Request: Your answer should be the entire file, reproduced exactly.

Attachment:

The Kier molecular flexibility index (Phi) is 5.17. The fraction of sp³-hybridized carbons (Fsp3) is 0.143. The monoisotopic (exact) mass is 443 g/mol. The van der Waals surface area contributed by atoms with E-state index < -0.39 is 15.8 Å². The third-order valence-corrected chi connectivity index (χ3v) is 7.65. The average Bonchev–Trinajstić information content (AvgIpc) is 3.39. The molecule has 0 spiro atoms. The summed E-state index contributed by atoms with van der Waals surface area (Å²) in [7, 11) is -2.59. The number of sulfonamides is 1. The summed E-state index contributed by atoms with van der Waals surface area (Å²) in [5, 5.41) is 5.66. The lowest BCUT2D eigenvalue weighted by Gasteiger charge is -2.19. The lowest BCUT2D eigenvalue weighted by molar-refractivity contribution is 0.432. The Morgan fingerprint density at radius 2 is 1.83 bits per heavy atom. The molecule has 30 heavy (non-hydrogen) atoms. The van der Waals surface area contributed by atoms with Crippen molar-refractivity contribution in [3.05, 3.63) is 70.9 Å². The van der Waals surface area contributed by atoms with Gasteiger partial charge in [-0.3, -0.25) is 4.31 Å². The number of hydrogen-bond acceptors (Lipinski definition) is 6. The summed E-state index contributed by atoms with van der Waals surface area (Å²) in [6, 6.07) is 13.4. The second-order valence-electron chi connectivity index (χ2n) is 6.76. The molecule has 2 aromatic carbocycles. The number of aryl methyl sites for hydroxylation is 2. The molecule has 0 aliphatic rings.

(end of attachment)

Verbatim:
The Kier molecular flexibility index (Phi) is 5.17. The fraction of sp³-hybridized carbons (Fsp3) is 0.143. The monoisotopic (exact) mass is 443 g/mol. The van der Waals surface area contributed by atoms with E-state index < -0.39 is 15.8 Å². The third-order valence-corrected chi connectivity index (χ3v) is 7.65. The average Bonchev–Trinajstić information content (AvgIpc) is 3.39. The molecule has 0 spiro atoms. The summed E-state index contributed by atoms with van der Waals surface area (Å²) in [7, 11) is -2.59. The number of sulfonamides is 1. The summed E-state index contributed by atoms with van der Waals surface area (Å²) in [5, 5.41) is 5.66. The lowest BCUT2D eigenvalue weighted by Gasteiger charge is -2.19. The lowest BCUT2D eigenvalue weighted by molar-refractivity contribution is 0.432. The Morgan fingerprint density at radius 2 is 1.83 bits per heavy atom. The molecule has 30 heavy (non-hydrogen) atoms. The van der Waals surface area contributed by atoms with Crippen molar-refractivity contribution in [3.05, 3.63) is 70.9 Å². The van der Waals surface area contributed by atoms with Gasteiger partial charge in [-0.3, -0.25) is 4.31 Å². The number of hydrogen-bond acceptors (Lipinski definition) is 6. The summed E-state index contributed by atoms with van der Waals surface area (Å²) in [6, 6.07) is 13.4. The second-order valence-electron chi connectivity index (χ2n) is 6.76. The molecule has 2 aromatic carbocycles. The number of aryl methyl sites for hydroxylation is 2. The molecule has 0 aliphatic rings.